Posts Tagged ‘Milk’
Vitamin D is necessary in order to absorb Calcium from your diet. Your skin can make some Vitamin D from the Mid-day Sun, but only in the “summer”. The sun is high enough above the horizon at mid-day only 5 months of the year in Iowa. Over half of Iowans are low on Vitamin D as summer ends in September. 7 out of 8 Iowans are low by mid April when we can first get a few minutes a day of Vitamin D. That’s the Good News.
The Bad News is that Sun Block blocks Vitamin D production in skin. You need to risk Sunburn and Skin Cancer “naturally” if you want to make your Vitamin D “naturally”. Plus you need to expose enough skin (determined by your age and personal genetics) to make enough Vitamin D.
Foods naturally high in Vitamin D3 include “yummy” Seal Blubber and Cod Liver Oil. Most Fish Oil does not have much D3. Vitamin D2 from plants (like mushrooms) is much less long lasting than D3, so we are talking pounds of mushrooms daily.
Your easiest and safest move is to take extra Vitamin D3. The amount of D3 in your multiple vitamins and minerals, calcium supplements, and milk combined are very rarely enough. Most of us need 2,000 to 5000 units of additional D3 daily.
Test for 25-hydroxy Vitamin D Level to tell if you are taking enough to get between 40 and 80 ng/ml in your blood.
Help to Take Control Naturally by getting enough Vitamin D.
Jay Ginther, MD
Calcium is responsible for the stiffness and strength in bones. Calcium is what we measure when we measure Bone Mineral Density. Without sufficient calcium intake you cannot have strong bones.
Most people can absorb 500-600 mg Calcium at a time, if taken with food containing Protein. This only works if your Vitamin D level is high enough.
You need to consume 400-500 mg in each of 3 meals to reliably get 1200-1500 mg every day. This is necessary because most people will pee and poop and sweat out at least 1000 mg of calcium daily.
Calcium is best absorbed when eaten in foods.
You can Take Control Naturally with diet alone.
Milk, Cheese, and Yogurt are all high in Calcium, but amounts can vary. Check the label to see how many ounces are needed to make at least 200 mg. (Check “serving size” and remember that “20%” is 200 mg when dealing with calcium.)
Some vegetables are high in Calcium. One cup of cooked Collards, Black-eyed Peas, or 1.25 cups cooked or finely chopped Kale or Okra each have 200 mg. 4 cups of chopped Broccoli is 200 mg. Of course you can eat these raw, if you prefer.
If you do not get enough calcium in your diet alone, Calcium Supplements are needed.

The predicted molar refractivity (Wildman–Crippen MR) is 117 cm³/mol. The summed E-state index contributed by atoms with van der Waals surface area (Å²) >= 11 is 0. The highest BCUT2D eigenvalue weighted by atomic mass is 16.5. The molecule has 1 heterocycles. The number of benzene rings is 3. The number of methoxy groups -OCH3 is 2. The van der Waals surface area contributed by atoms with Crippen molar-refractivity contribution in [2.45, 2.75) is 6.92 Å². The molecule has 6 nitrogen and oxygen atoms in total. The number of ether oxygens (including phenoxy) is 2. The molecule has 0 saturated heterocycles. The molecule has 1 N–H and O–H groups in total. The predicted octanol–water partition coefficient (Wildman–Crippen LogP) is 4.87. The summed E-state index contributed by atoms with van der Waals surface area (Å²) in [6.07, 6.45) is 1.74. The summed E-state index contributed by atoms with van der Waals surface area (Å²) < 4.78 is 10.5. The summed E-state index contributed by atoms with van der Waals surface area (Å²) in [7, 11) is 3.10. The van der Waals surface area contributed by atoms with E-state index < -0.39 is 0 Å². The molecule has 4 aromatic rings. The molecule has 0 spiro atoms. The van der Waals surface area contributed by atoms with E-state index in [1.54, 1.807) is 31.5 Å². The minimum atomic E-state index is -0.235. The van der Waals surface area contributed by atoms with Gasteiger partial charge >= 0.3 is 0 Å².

Jay Ginther, MD
RJ and Gwen are spending Spring Break with Grammy and Papa. Grandchildren are Blue Zones for us. Also a challenge: can we tire them out as quickly as they tire us out?
Three days into Spring Break, they have hit many highlights. They have enjoyed the Phelps Youth Pavillion at the Arts Center and the Imaginarium (Children’s Science Center) at the Grout Museum. RJ saw a very good “Illusionist” at the Waterloo Rec Center. Papa could not figure out the stunts either.
RJ and Gwen both drink milk at every meal. They want to grow strong bones.
Today they and Grammy watched Papa sing in the church choir. After “second breakfast”, we all set up RJ’s Thomas the Train set he had brought from home. Gwen helped by repeatedly setting off the noismaker in the crossing guard.
This afternoon RJ attended a Waterloo Blackhawks hockey game with his Uncle Alex. He liked being close to the ice.
It is barely dark outside and they have crashed. We are about to too. Nearly a week of Blue Zones left.
Jay Ginther, MD
Two weeks after Turkey Coma at Thanksgiving dinner, we think we get plenty of protein. We do occasionally. Most of us do not get enough protein on a daily basis. The latest recommendation is one gram of protein daily for every kilogram of body weight. That works out to a lot more than I thought. See our Protein Chart.
Vegans have a real challenge eating enough protein in nuts, beans, garbanzos, lentils, and soy. Most traditional Vegetarians add yogurt, cheese, and milk, which are all good sources of protein. Some add shellfish and crustaceans.
Protein is the main component of much of our body, including Muscle and Bone. Over 90% of Muscle. Over 80% of Bone. Therefore, enough Protein is necessary for Fracture Prevention.